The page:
In 2018, it was estimated that 609,460 deaths would occur in the U.S.A as a result of cancer alone. It is clear that terminal illnesses are affecting a large segment of the population, either directly or indirectly.
While the physical pain of these patients might be apparent, it does not do to ignore the sheer discomfort and mental anguish that comes with these types of diagnoses.
So let’s look into the differences between palliative care vs hospice care, two treatments that seek to address these issues in their own compassionate way to see how they both help address these issues in their own way.
What Is Palliative Care?
Palliative care is a type of treatment style that focuses on treating serious illnesses. This type of care allows for medical care for symptoms. It requires the dedication of a team of professionals who focus on helping the patient with their expertise in social, medical, emotional care.
This kind of treatment can begin right from the beginning of the diagnosis. If the patient’s condition does not seem to be improving, they may have to transition into hospice care or opt for a more comfort-based approach.
Along with palliative care, you may also be advised to make a provision for medical management, depending on the patient involved.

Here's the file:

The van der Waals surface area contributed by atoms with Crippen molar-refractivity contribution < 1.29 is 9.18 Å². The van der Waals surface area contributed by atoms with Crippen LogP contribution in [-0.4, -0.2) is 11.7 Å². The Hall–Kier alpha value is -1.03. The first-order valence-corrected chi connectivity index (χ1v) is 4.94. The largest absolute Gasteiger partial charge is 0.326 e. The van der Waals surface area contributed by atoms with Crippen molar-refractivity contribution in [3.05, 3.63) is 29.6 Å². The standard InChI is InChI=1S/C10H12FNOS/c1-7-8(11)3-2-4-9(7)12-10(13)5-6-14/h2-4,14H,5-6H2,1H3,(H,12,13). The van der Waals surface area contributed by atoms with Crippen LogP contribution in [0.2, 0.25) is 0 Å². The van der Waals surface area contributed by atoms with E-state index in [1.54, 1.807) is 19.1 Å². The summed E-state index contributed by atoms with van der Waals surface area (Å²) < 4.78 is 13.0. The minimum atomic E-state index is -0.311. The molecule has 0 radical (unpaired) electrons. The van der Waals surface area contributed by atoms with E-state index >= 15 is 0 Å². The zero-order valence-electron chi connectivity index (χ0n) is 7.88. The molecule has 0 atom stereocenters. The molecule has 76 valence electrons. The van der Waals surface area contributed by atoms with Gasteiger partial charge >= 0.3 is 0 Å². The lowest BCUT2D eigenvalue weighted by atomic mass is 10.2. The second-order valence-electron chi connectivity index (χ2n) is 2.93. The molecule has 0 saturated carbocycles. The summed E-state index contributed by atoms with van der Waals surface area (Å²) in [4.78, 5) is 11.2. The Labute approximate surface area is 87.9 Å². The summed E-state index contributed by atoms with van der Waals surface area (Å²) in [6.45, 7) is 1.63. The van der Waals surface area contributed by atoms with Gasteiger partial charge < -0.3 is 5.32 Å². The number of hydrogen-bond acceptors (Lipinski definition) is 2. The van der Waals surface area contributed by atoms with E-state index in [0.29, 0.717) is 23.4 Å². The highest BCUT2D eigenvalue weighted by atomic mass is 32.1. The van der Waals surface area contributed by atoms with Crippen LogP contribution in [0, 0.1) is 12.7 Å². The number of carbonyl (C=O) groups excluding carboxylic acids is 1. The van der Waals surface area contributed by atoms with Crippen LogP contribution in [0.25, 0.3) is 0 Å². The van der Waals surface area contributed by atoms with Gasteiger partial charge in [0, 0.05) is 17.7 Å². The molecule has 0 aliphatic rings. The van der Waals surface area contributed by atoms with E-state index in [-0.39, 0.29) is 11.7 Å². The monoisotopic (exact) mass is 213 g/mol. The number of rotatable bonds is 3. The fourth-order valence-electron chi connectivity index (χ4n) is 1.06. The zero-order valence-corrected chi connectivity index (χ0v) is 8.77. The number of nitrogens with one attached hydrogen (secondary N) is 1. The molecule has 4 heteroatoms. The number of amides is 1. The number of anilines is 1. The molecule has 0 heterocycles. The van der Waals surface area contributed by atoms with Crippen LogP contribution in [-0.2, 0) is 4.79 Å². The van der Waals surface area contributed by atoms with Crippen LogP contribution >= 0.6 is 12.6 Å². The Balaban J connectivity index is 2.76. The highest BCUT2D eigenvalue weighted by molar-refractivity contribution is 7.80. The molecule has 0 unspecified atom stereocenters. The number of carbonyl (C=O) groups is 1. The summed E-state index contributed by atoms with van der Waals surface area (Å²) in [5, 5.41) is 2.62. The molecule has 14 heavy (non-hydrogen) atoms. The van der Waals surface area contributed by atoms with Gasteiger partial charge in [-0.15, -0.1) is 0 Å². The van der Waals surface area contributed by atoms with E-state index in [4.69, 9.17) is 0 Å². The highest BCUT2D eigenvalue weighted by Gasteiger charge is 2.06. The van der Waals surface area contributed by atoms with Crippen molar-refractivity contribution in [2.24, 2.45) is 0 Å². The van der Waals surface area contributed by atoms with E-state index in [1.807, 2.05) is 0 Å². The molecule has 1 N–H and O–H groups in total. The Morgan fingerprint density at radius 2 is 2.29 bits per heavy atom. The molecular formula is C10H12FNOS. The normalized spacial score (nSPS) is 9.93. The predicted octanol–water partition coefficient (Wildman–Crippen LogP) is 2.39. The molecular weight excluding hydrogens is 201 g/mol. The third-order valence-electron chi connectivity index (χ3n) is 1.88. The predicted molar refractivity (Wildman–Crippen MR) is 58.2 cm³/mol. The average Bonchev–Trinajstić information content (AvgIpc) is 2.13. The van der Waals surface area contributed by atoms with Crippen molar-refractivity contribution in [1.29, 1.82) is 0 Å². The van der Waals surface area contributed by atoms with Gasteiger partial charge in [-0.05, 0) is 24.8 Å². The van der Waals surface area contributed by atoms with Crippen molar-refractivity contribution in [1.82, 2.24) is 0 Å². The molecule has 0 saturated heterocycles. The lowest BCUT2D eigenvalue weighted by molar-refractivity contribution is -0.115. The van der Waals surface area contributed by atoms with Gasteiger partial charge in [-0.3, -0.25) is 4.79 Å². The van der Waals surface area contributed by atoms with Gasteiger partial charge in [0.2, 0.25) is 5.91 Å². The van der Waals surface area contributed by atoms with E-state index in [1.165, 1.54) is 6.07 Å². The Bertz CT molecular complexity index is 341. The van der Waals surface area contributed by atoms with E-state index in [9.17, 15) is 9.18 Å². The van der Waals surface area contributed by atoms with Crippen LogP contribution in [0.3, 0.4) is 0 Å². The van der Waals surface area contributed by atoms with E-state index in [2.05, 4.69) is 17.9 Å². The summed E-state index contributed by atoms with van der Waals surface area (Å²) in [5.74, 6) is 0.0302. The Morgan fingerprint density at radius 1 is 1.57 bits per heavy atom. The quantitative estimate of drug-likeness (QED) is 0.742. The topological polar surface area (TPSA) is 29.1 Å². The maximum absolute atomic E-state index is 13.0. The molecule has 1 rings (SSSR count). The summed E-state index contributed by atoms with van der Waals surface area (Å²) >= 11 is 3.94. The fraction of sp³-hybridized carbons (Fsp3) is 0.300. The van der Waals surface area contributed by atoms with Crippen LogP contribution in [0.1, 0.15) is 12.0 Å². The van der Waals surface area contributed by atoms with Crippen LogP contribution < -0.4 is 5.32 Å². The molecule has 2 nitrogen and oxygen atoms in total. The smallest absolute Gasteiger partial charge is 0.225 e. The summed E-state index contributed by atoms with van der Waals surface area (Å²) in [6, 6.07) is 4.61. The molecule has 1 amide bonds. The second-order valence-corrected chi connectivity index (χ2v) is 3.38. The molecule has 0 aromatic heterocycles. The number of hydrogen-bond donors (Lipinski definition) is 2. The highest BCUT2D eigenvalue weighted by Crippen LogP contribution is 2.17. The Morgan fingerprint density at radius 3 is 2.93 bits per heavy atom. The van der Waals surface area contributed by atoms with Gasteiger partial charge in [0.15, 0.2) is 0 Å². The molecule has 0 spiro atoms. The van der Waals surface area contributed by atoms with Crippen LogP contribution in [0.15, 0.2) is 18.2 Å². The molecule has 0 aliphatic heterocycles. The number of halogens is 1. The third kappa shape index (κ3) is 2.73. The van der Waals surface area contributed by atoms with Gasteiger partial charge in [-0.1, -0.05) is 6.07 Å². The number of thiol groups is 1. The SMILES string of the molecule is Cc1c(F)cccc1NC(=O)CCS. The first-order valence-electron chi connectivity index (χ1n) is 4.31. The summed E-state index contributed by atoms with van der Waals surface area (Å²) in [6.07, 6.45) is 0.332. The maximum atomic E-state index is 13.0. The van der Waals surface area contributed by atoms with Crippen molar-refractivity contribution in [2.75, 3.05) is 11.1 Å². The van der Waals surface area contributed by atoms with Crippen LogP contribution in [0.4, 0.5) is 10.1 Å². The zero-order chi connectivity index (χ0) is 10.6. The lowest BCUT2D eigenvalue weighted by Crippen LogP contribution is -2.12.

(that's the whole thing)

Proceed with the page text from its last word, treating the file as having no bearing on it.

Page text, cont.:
What Is Hospice Care?
Hospice care emphasizes achieving comfort. This kind of care is usually prescribed when the patient has very little to no hope of surviving more than six months.
Palliative Care vs Hospice Care
Both these kinds of care have their similarities and differences. For one, palliative care can begin right after diagnosis, but hospice care only begins when medical professionals are convinced that the patient has a low chance of survival.
For another, hospice care is generally covered by all insurance plans, including medicare. Palliative care is covered through Medicaid and might be covered in private plans only if the patient meets a specific set of criteria.
Thirdly, palliative care can occur simultaneously along with curative treatment. Hospice care begins when the treatment ceases to be curative.
However, the two are more similar than different in their approach towards treating serious patients. Both emphasize the importance of comfort, compassion, and emotional support. Both have provisions for a caregiver to assist the patient with activities like bathing and other perks associated with assisted living.
In addition to these two, both are also used in relation to patients diagnosed with very serious illnesses. These illnesses include various kinds of cancers, AIDS, severe kidney diseases and long term illnesses. Though they may treat the symptoms itself, neither of these offer core, curative treatment.
What Do You Need?
Now that you know the differences and similarities between palliative care vs hospice care, you will better understand the reasons why either one may be prescribed to you or a loved one. While hospice care may seem rather final to you, understand that in most cases it truly helps people to prepare for the inevitable. If you yourself are struggling to come to terms with the potential loss of a loved one, do make sure you get the help you need.
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